Whole life insurance is considered a more constant type of protection. This type of policy is in effect until the date of your passing, making it more costly than term life insurance. Electing this type of coverage at a younger, healthy age can give you perhaps cheaper premiums than electing at an older age. However, age is not the only factor. Other factors such as gender, hobbies, and general policy details determine premium amounts.
No matter what type of policy you choose, having life insurance coverage helps to ensure the financial security of your family after your passing.
As a full-time RVer, you might consider towing a car when you travel to make trips to the grocery store and other destinations more convenient, or maybe you’ll be towing a trailer with a truck. Either way, before embarking on your trip, put thought into your vehicle insurance. While it is a legal necessity to have liability insurance, other optional insurances include:
- Comprehensive car insurance coverage: Provides protection against theft and damage caused by an incident other than a collision, such as fire, flood, vandalism, hail, falling rocks or trees, or hitting a deer.
- Collision car insurance: Reimburses you for damage to your car that occurs as a result of a collision with another vehicle or other object (such as a tree or guardrail) when you are at fault. It also covers damage from potholes or from rolling your car.
Similar to previous insurances discussed above, there are several options available at varied costs. One consideration for full-time RVers is to increase the deductible (if within your budget) to reduce the collision and comprehensive coverage premiums by 15 to 30 percent and switching to a $1000 deductible can possibly save you 40 percent or more. This can help in the long run if your car isn’t frequently used, by providing the upfront coverage at a cheaper rate.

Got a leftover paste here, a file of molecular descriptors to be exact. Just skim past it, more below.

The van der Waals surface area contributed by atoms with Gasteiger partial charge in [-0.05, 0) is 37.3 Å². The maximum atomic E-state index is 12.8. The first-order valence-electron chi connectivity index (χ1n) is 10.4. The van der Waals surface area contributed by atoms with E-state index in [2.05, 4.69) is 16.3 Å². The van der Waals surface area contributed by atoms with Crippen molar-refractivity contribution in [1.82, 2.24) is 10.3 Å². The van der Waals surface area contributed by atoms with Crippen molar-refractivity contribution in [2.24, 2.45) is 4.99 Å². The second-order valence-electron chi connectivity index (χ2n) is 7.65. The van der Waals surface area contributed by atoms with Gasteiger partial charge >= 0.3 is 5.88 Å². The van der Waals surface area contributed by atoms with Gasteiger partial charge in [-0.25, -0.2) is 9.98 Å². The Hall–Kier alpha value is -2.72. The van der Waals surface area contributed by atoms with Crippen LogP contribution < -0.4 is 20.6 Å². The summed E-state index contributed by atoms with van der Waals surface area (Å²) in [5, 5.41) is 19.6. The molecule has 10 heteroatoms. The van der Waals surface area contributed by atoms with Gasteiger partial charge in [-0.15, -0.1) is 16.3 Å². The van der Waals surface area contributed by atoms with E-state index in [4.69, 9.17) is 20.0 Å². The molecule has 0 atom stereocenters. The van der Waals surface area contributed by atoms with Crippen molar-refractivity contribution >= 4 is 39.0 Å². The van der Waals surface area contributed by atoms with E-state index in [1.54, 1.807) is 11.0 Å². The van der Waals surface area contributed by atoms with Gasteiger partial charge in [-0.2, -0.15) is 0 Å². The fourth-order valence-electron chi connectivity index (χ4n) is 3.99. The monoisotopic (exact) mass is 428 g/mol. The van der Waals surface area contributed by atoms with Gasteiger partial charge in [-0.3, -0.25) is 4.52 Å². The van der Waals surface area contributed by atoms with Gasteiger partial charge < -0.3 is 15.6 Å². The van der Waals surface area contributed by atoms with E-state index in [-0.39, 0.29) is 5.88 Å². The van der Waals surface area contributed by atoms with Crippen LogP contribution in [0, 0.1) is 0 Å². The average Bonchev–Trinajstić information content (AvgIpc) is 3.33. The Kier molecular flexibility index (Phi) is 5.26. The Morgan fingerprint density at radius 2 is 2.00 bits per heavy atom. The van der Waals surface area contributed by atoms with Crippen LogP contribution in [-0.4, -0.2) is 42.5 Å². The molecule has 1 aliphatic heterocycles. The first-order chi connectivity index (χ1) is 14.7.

RV Insurance Coverage
The final consideration to think about before becoming a full-time RVer is RV insurance. While RV insurance is similar to standard auto insurance, it is a separate policy that will need to be held. Many RV policies provide the same benefits as auto policies but provide a deeper level of protection due to the nature of the risks that RVs present. You can typically customize your coverage by adding:
- Collision damage, which helps pay for your repair costs if your RV gets damaged in an accident.
- Bodily injury, which helps pay medical expenses if other people become hurt due to an accident.
- Property damage, which can help pay for repairs of another person’s property if damaged by your RV.
Keep in mind that your RV is like a home; you want to keep it safe! While paying a potentially high premium upfront may be a hassle, remember that replacing your RV at full cost is also quite expensive.
While making the transition to a full-time RVer is an exciting time, it’s important to prioritize your insurance coverage first before hitting the road. By doing this, you are ensuring that your travels are safe and fun for all without the potential of financial pitfalls.
About the Author
The Policygenius team is inspired daily by their simple mission: